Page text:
Tax Filing Tips And Tricks According to the Experts

By Staff Reporter - 22 March 2021

Expert Voices

Tax season can be confusing any year but in 2021? It seems like a comedy sketch. For the majority of us, our work life has changed drastically—many of us are working from home, working multiple businesses, independent contracting, making do with less work, or using social programs. Long gone are the days when a person worked one job from graduation until retirement and got a single tax sheet each year that they dropped off at the accountant’s.

The nature of work is shifting, so is the nature of taxes. The following will break down some of the tax tips that experts have regarding this new season of human employment. Of course, every person and their financial situation is slightly different. For the best results, speak to a professional accountant about the things you could be doing this tax season to save you time and or money.

Get All Your Information Together Early

Before you can break down the tax breaks and write-offs you're entitled to, you want to gather up all your information. This seems like an obvious step that shouldn't need saying, but sadly it isn't. More than likely, your work was wonky in 2020, and this means it might take a bit longer than usual for you to get together all the data you need to understand your income, let alone your expenses.

If You Withdrew Money From Your Retirement Account Early In 2020

Because the year has been so odd, special treatment regarding retirement account withdrawals is happening. Typically, the IRS will charge a 10% penalty if you take money out of your 401(k) or individual retirement account before the age of 59 and a half. The CARES Act is waving this penalty for this tax season if you, your spouse, or your dependent was diagnosed with COVID-19 or if you experienced financial consequences due to the virus.

You Can Get A Tax Deduction If Friends Or Family Owe Your Money

This isn't a new deduction, but it's one that many people don't know about. It also is maybe more prevalent than ever before. If you've loaned money to friends or family and don't expect the money to be repaid, you can deduct the bad loan amount from your taxes. This is referred to as a non-business bad debt. It can be claimed up to seven years after the date that the loan became worthless to you. If the person you loaned money to is unemployed, experiencing foreclosure, or suffering from other financial struggles, the loan can be considered worthless. You'll also need to prove you took steps to secure the debt, like made phone calls or communicated somehow.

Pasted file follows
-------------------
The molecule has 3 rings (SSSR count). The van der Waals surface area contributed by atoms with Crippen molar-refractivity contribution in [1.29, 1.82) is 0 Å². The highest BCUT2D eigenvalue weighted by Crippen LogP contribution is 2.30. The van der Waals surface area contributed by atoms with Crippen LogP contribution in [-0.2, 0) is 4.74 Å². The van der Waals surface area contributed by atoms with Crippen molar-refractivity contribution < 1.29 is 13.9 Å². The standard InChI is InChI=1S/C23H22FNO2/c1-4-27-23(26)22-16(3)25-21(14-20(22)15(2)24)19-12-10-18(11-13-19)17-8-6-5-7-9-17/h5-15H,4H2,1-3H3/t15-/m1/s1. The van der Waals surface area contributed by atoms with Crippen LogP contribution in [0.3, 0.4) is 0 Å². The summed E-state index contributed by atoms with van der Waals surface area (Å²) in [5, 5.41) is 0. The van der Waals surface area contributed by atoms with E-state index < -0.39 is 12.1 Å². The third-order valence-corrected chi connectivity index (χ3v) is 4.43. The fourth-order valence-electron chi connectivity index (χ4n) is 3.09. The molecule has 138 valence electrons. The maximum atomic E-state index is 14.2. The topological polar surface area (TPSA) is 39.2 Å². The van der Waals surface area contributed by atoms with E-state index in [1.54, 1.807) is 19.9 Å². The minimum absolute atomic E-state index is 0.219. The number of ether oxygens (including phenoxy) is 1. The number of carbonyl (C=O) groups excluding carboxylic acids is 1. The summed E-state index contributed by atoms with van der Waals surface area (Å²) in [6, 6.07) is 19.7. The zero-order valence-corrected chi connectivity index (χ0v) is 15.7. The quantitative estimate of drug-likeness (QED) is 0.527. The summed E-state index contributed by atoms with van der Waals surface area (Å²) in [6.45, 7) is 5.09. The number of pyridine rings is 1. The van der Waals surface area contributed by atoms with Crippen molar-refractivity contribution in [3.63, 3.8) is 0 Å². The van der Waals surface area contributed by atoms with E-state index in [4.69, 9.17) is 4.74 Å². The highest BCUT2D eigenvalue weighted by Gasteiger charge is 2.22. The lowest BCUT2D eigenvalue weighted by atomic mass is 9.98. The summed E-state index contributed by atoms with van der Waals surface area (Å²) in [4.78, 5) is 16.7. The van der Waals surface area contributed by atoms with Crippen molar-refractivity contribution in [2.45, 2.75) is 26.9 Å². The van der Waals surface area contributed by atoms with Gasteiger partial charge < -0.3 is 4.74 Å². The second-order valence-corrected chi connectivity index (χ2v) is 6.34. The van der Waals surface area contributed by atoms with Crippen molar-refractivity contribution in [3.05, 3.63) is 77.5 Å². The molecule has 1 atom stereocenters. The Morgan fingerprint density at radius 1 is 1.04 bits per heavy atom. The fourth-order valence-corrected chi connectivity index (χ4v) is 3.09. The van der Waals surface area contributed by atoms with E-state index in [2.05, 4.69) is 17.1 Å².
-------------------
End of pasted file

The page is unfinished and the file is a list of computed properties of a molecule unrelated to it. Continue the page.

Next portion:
Run Your Information Through A Tax Deduction Searcher

Yes, these exist, and they can end up saving you a lot of money. Using the expense tracker from Keeper Tax, people can manually enter their information or run their bank statements through these programs and receive tax-deduction suggestions. There are a shocking number of tax deductions like money spent on lifetime learning (up to $2000 per year, taking 20% off the first $10,000 you spend for education after high school in an attempt to increase your education).

Freelancers That Work From Home Get Deductions

Those of us who are self-employed can claim tax deductions for the cost of running and maintaining our home office. You can claim part of your home, like a spare room that you use exclusively for work, among other things. When calculating these deductions, there are two possible methods, and each will result in a different amount deducted. You'll have to do both calculations and see which suits your needs best. The standard method calculates a percentage of your total allowable expenses, including mortgage interest, property taxes, insurance, utilities, etc. You divide your home office square footage by your home's overall square footage and deduct that percentage of the above costs. The simplified method involves multiplying a rate (for 2020, the rate is $5) by your home office's square footage to figure your deduction. 


Anything That Was Used To Benefit Your Business Can be Written Off

If you can document the reasons for it, you can typically deduct anything used to benefit your business off of your business income. For example, a farmer can deduct the cost of cat food that was used to encourage barn cats to stick around and scare away mice.

The list of dos and don't could go on indefinitely, but hopefully, this information has given you the encouragement you need to start researching the tax breaks you're entitled to. There is far more money to be saved than you might imagine once you start looking.


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